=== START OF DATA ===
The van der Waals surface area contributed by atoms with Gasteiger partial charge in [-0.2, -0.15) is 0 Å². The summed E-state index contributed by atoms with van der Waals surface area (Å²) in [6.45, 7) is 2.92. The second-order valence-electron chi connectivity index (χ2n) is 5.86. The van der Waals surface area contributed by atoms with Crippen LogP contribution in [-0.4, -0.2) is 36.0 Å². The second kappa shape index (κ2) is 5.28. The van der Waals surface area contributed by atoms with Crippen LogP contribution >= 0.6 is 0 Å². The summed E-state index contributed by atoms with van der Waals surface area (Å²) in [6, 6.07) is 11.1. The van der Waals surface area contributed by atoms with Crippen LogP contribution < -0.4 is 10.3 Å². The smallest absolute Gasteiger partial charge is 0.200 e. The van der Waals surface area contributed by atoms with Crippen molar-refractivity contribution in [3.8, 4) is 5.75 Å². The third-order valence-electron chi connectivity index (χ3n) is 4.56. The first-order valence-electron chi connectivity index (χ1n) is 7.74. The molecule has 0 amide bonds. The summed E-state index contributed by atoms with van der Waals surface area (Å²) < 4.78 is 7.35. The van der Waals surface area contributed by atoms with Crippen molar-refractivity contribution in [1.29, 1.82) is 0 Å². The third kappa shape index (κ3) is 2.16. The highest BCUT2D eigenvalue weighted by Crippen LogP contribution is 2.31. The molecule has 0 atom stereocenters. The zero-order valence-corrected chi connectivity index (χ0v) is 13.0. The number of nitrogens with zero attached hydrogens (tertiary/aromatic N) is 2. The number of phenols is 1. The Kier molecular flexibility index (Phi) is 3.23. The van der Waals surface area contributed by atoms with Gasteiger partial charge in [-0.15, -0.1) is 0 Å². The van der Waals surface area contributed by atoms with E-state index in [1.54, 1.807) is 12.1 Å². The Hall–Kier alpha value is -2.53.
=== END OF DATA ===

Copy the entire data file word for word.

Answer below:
The van der Waals surface area contributed by atoms with Gasteiger partial charge in [-0.2, -0.15) is 0 Å². The summed E-state index contributed by atoms with van der Waals surface area (Å²) in [6.45, 7) is 2.92. The second-order valence-electron chi connectivity index (χ2n) is 5.86. The van der Waals surface area contributed by atoms with Crippen LogP contribution in [-0.4, -0.2) is 36.0 Å². The second kappa shape index (κ2) is 5.28. The van der Waals surface area contributed by atoms with Crippen LogP contribution >= 0.6 is 0 Å². The summed E-state index contributed by atoms with van der Waals surface area (Å²) in [6, 6.07) is 11.1. The van der Waals surface area contributed by atoms with Crippen LogP contribution < -0.4 is 10.3 Å². The smallest absolute Gasteiger partial charge is 0.200 e. The van der Waals surface area contributed by atoms with Crippen molar-refractivity contribution in [3.8, 4) is 5.75 Å². The third-order valence-electron chi connectivity index (χ3n) is 4.56. The first-order valence-electron chi connectivity index (χ1n) is 7.74. The molecule has 0 amide bonds. The summed E-state index contributed by atoms with van der Waals surface area (Å²) < 4.78 is 7.35. The van der Waals surface area contributed by atoms with Crippen molar-refractivity contribution in [1.29, 1.82) is 0 Å². The third kappa shape index (κ3) is 2.16. The highest BCUT2D eigenvalue weighted by Crippen LogP contribution is 2.31. The molecule has 0 atom stereocenters. The zero-order valence-corrected chi connectivity index (χ0v) is 13.0. The number of nitrogens with zero attached hydrogens (tertiary/aromatic N) is 2. The number of phenols is 1. The Kier molecular flexibility index (Phi) is 3.23. The van der Waals surface area contributed by atoms with Gasteiger partial charge in [-0.15, -0.1) is 0 Å². The van der Waals surface area contributed by atoms with E-state index in [1.54, 1.807) is 12.1 Å². The Hall–Kier alpha value is -2.53.